Is modern mathematics scholasticism?
Well, strictly speaking, not at all. They have similarities, but a medieval approach to theological education and contemporary mathematical research have a a lot of space between them conceptually. One can draw an analogy, to be sure, but the claim to strong similarity is a superficial one that would fall apart under scrutiny.
Frege / Russell logical atomist approach failed
Well, that's an black-and-white opinion; logical atomism was a hypothesis that helped philosophy progress. The correspondence theory of truth has a long, proud history and a certain air of pragmatic weight and is perhaps the simplest sense of truth to understand. It comes right out of naive realism and simple presumptions about representations.
intuitionist logic failed
Again, that's an opinion, not a fact. You seem unwilling to accept basic facts, such as the one Cork Screwdriver presented:
Intuitionistic logic is certainly not abandoned in math. Even if most people use classical logic, there is still a large community of people who work with intuitionistic foundations
Plus, you seem to harbor the notion that truth is a realist enterprise, and that there is a one-true-way to do philosophy and logic, instead of accepting the generalization of truth in terms of rational satisfiability and emprical adequacy and the inevitability of logical pluralism which is ironic, because such an ego-centric approach has a lot in common with the presumptions that undergird logical atomism.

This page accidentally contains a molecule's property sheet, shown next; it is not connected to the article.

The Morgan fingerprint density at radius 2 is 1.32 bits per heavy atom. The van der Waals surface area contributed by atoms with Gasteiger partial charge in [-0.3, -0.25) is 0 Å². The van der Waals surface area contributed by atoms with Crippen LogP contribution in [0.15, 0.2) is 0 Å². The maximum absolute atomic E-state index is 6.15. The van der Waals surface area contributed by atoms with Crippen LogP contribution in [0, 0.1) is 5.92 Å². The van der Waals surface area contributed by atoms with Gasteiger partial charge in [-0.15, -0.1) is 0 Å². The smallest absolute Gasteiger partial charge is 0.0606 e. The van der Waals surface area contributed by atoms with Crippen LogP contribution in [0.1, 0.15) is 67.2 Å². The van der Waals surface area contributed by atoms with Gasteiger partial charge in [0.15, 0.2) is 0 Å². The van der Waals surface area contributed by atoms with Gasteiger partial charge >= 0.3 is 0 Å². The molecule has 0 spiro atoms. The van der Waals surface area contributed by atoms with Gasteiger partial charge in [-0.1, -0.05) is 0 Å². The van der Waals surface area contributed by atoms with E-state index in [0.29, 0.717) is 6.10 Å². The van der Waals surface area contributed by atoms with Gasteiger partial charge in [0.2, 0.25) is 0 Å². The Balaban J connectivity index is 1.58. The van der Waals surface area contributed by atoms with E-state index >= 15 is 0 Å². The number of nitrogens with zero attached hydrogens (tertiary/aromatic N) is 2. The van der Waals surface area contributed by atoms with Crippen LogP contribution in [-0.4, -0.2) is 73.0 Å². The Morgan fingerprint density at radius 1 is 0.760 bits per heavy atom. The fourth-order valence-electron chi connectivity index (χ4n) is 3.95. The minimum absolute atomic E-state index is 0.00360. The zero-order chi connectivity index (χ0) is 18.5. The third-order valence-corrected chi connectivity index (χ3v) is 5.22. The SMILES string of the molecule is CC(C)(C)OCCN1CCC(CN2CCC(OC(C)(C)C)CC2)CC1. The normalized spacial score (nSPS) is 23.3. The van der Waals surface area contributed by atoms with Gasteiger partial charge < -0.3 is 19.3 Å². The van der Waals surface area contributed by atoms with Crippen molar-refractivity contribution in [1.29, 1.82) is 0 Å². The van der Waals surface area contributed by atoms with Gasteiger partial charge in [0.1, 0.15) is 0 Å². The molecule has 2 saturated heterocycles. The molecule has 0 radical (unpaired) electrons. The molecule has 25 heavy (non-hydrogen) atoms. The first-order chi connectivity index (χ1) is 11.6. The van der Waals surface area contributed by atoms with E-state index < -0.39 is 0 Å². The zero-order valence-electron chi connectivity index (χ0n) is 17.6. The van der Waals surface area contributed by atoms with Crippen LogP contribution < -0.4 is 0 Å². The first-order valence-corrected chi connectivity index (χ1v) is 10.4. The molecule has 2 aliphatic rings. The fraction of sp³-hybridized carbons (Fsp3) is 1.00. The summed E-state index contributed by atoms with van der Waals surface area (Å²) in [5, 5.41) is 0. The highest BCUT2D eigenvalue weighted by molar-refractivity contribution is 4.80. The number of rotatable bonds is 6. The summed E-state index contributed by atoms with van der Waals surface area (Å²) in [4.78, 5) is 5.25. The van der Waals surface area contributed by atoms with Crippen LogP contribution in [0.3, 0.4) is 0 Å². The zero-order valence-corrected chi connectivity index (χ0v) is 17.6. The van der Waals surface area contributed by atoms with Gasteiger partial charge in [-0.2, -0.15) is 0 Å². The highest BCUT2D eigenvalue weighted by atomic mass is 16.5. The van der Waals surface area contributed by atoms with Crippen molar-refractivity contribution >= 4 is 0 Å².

Real/complex analysis, set theory, modal logic and other related fields have nothing to do with reality
This statement is the result of a superficial analysis. For starters, all of these formal systems are abstractions of reality. Real and complex analysis are mathematical formalisms to deal with "properties of real-valued sequences and functions that real analysis studies include convergence, limits, continuity, smoothness, differentiability and integrability". If you ever have used a fluid that flowed through a pipe, like in a car or a municipal water system, then real analysis is the mathematical conceptualization of fluid dynamics. Complex analysis and imaginary numbers are used in electrical engineering. And modal logic models epistemic modality. Maybe your reality doesn't include fluids, electrical current, and possibility, but I think I speak for most contributors here by saying it probably should.
There are two approaches to philosophy. One you romp through the field of language spouting this-good, that-bad, this-true, that-false. Or you could apply epoche when ask your questions consider the alternative points of view that may diverge from your intuitions.